At this year’s WasteExpo Together Online, one of the top sessions was, “Independent Haulers and the Role of Technology.” It looked at whether the implementation of new technology is always a realistic and necessary option for smaller haulers — and the pros and cons of doing so.
The featured speakers were: Kevin Atkinson, president & owner, Texas Pride Disposal; Alex Carrasquillo, fleet technology manager, All Waste, Inc.; Matt Coulter, vice president of sales, strategic operations, and special projects, PDC Services, Inc.; and Bill White, co-founder, Estes Waste Solutions.
The panelists started the discussion by talking about the functional areas of their businesses where technology is the most and least utilized. Estes noted that, “We use technology in all areas of our business, but it has the biggest effect in our operational areas and recently in our service department where we have invested in technology that allows us to do any and all types of measuring and monitoring of our fleet — and that’s a game changer. As one of the smaller players in our area, if you’re not using technology to make you the most efficient you can be, it’s really hard to compete with the largest in the industry.” Carrasquillo echoed Estes’ sentiments and emphasized the importance of GPS monitoring systems for truck tracking; dash cams, back-up cameras and more for safety; and the utilization of drone footage by the marketing department.
The speakers then offered some specific examples of how technology had improved their businesses or enabled them to be competitive in the marketplace. Coulter noted that, “If we didn’t have automated trucks today, and compressed-natural-gas vehicles…this gave us a competitive advantage when diesel prices went up in the recent 2000s. Having a fixed cost for fuel was a big win. Also, the investment in on-board computers to keep things safe and efficient.”
Similarly, Atkinson noted the importance of on-board technology. “In the bid processes [for two new cities where we are launching soon], one thing that really caught both cities’ attention was the exterior cameras we’re putting on our trucks.” He noted that both cities were coming from situations where there wasn’t a way to understand why residents were constantly calling for missed services. Texas Pride’s ability to provide “on-demand data for residents that call and say, ‘Hey, my trash was missed”…we can pull that video up in 30 seconds and email that to the city or the customer.”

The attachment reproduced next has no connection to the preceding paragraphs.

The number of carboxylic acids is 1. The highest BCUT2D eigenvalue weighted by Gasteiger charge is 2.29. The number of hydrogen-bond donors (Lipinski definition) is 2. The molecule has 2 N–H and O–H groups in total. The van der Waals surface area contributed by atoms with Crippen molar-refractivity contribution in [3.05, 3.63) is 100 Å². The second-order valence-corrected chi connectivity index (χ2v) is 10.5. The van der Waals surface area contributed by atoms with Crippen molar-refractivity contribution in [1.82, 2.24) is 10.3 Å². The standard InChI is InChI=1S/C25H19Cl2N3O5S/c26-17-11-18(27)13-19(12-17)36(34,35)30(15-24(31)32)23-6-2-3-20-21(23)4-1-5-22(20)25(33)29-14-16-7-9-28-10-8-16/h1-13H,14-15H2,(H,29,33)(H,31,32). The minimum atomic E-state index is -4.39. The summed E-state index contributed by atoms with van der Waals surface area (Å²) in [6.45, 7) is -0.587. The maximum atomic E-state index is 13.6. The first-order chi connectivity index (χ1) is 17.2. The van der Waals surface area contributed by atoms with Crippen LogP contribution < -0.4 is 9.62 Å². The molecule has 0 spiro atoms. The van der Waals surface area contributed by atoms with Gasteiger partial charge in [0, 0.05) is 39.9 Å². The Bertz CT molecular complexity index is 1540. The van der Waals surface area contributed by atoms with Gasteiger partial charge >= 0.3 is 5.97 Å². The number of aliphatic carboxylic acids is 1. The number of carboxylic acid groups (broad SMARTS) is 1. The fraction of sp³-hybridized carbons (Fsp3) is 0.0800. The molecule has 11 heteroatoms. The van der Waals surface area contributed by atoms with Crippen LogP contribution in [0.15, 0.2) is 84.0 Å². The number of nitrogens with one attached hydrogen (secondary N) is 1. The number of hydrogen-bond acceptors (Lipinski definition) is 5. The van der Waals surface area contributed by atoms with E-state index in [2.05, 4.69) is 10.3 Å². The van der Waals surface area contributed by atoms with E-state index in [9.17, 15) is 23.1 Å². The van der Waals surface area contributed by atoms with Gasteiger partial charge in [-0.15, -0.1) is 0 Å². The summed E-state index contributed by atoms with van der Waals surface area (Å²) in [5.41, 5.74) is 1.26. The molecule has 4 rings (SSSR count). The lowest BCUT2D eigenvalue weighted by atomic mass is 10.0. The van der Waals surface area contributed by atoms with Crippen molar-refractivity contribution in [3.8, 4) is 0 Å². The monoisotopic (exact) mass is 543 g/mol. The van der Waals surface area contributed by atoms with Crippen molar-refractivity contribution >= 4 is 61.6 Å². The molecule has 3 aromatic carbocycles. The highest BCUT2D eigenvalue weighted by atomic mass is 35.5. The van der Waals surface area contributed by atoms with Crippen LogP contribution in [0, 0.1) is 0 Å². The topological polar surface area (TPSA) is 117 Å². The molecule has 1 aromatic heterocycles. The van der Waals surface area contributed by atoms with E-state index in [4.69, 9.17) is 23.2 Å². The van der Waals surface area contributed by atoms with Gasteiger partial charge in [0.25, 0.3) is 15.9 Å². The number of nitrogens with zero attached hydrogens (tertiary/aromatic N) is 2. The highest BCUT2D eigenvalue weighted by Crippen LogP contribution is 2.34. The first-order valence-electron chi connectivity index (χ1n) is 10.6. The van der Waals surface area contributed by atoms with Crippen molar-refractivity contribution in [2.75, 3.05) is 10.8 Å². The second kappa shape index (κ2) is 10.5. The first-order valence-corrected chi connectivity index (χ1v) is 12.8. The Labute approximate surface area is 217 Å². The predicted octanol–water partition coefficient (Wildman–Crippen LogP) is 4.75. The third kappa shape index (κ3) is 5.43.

The panelists were asked to weigh in on whether there are specific technology needs for a small hauler vs. a larger one. Coulter was of the opinion that, “Our needs are very similar today to those of the national companies — because we need quick access to data, and we need to be able to have very similar systems to be able to compete and lower our cost structures.” White drove the point home by saying that, “The only way we compete is to embrace technology and overcome the natural tendency among most mom-and-pop owners to say, ‘Oh, we can’t afford that.’ I would argue that in many cases you can’t afford not to. Continuing to do things the old way, without a common and connected system, is a disadvantage.” He also noted that a smaller company’s strategic advantage is the ability to move much faster — even when implementing a system-wide change — than the larger players.
To wrap up the discussion, the speakers touched on the potential pitfalls of implementing a new technology, whether technology can be used to help address driver shortage or retention issues, and what the future may hold (including game-changing AI and increasing numbers of female drivers).